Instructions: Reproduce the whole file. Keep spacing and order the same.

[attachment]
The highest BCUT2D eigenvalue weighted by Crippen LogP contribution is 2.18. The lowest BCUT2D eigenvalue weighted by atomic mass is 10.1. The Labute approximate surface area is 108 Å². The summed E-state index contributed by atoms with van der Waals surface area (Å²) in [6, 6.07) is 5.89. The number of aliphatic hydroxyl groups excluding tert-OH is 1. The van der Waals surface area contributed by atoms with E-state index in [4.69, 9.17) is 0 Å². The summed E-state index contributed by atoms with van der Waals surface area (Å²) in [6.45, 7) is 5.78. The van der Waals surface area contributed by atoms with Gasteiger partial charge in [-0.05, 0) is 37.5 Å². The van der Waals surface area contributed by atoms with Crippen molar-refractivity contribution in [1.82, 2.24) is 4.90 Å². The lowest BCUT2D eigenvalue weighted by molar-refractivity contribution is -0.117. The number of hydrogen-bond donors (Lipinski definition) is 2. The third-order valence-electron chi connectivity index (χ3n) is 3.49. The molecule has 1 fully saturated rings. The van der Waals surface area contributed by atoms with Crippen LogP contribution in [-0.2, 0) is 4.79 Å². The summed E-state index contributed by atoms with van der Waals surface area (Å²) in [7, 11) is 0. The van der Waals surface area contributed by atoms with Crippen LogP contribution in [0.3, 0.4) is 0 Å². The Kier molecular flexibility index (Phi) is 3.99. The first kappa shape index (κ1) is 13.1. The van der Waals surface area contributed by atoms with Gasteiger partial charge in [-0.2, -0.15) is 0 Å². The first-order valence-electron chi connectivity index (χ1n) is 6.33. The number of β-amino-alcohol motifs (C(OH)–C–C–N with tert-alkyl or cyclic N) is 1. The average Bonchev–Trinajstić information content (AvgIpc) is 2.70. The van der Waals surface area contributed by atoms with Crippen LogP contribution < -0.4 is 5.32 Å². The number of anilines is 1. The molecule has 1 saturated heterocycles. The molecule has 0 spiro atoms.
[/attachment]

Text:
The highest BCUT2D eigenvalue weighted by Crippen LogP contribution is 2.18. The lowest BCUT2D eigenvalue weighted by atomic mass is 10.1. The Labute approximate surface area is 108 Å². The summed E-state index contributed by atoms with van der Waals surface area (Å²) in [6, 6.07) is 5.89. The number of aliphatic hydroxyl groups excluding tert-OH is 1. The van der Waals surface area contributed by atoms with E-state index in [4.69, 9.17) is 0 Å². The summed E-state index contributed by atoms with van der Waals surface area (Å²) in [6.45, 7) is 5.78. The van der Waals surface area contributed by atoms with Gasteiger partial charge in [-0.05, 0) is 37.5 Å². The van der Waals surface area contributed by atoms with Crippen molar-refractivity contribution in [1.82, 2.24) is 4.90 Å². The lowest BCUT2D eigenvalue weighted by molar-refractivity contribution is -0.117. The number of hydrogen-bond donors (Lipinski definition) is 2. The third-order valence-electron chi connectivity index (χ3n) is 3.49. The molecule has 1 fully saturated rings. The van der Waals surface area contributed by atoms with Crippen LogP contribution in [-0.2, 0) is 4.79 Å². The summed E-state index contributed by atoms with van der Waals surface area (Å²) in [7, 11) is 0. The van der Waals surface area contributed by atoms with Crippen LogP contribution in [0.3, 0.4) is 0 Å². The Kier molecular flexibility index (Phi) is 3.99. The first kappa shape index (κ1) is 13.1. The van der Waals surface area contributed by atoms with Gasteiger partial charge in [-0.2, -0.15) is 0 Å². The first-order valence-electron chi connectivity index (χ1n) is 6.33. The number of β-amino-alcohol motifs (C(OH)–C–C–N with tert-alkyl or cyclic N) is 1. The average Bonchev–Trinajstić information content (AvgIpc) is 2.70. The van der Waals surface area contributed by atoms with Crippen LogP contribution < -0.4 is 5.32 Å². The number of anilines is 1. The molecule has 1 saturated heterocycles. The molecule has 0 spiro atoms.